Last night the riots kicked off in Manchester, and continued in Birmingham and the West Midlands. The rest of the world looks on in amazement.
There's so much happening here that it would be easy to miss the bigger picture - the global financial crisis and the failure of economic policies. It's worth repeating - if we intend to create a better and more prosperous society it's crucial that we all pay attention to and understand the essentials of economics.
Thank heavens then for Will Hutton, who's been the wisest and most consistent voice on economics and finance since the start of the 1990s, at least. Anyone who wants to stay informed really needs to read his weekly pieces in the Observer. The latest column is one of the best-ever:
Our financial system has become a madhouse. We need radical change
As a new global crisis looms, and political paralysis worsens, genuinely bold solutions are required to overcome the malaise
The financial system has become a madhouse – a mechanism to maximise volatility, fear and uncertainty. There is nobody at the wheel. Adult supervision is conspicuous by its absence.
What is required is a paradigm shift in the way we think and act. The idea transfixing the west is that governments get in the way of otherwise perfectly functioning markets and that the best capitalism – and financial system – is that best left to its own devices. Governments must balance their books, guarantee price stability and otherwise do nothing.
This is the international common sense, but has been proved wrong in both theory and in practice. Financial markets need governments to provide adult supervision. Good capitalism needs to be fashioned and designed. Financial orthodoxy can sometimes, especially after credit crunches, be entirely wrong. Once that Rubicon has been crossed, a new policy agenda opens up. The markets need the prospect of sustainable growth, along with sustainable private and public debt.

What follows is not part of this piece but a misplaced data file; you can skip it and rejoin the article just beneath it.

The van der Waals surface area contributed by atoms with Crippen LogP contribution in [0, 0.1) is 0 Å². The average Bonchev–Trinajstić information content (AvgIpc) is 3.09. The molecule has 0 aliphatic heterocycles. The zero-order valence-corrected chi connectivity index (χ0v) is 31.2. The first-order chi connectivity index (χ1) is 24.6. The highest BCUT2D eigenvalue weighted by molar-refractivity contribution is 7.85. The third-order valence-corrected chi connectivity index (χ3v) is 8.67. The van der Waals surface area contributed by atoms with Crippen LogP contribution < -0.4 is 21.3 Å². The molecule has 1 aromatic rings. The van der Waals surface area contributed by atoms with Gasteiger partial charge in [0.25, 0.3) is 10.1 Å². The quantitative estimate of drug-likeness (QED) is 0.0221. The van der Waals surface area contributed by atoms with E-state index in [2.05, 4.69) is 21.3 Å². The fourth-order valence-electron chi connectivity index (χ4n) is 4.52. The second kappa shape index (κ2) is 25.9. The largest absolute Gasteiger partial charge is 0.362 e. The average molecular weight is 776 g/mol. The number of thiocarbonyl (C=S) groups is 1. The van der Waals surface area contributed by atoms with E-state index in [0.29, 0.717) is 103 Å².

As the IMF's chief economist, Olivier Blanchard, has suggested, if the options are public and private default, continuing bank weakness, economic stagnation (perhaps depression), or inflation, then the least bad option is to accept inflation, but to manage it within bounds.
Since inflation will happen anyway as governments seek the least bad way out, the choice in reality is whether to accept and manage it or not. Once debt is at a sustainable level and growth has resumed, then the world's financial system can be redesigned to avoid a repeat, and price stability restored.
This is the truth that cannot speak its name: as a senior financial policy official told me, even to raise it at home or abroad merely as an issue for debate is to invite universal disapproval. But truth must be faced. Britain should provide a lead – both for its own economic fortunes and to set the new international standard. As a minimum it should announce a new programme of quantitative easing, in effect printing money; insist the Bank of England uses the money it prints to buy the broadest range of private debt; and immediately replace the 2% inflation target with a target for the growth of money GDP – so getting Britain off the hook of its unpayable private debts.
The markets have issued a stark warning. The old common sense is killing the western economy and Britain's with it. We must now act to save ourselves.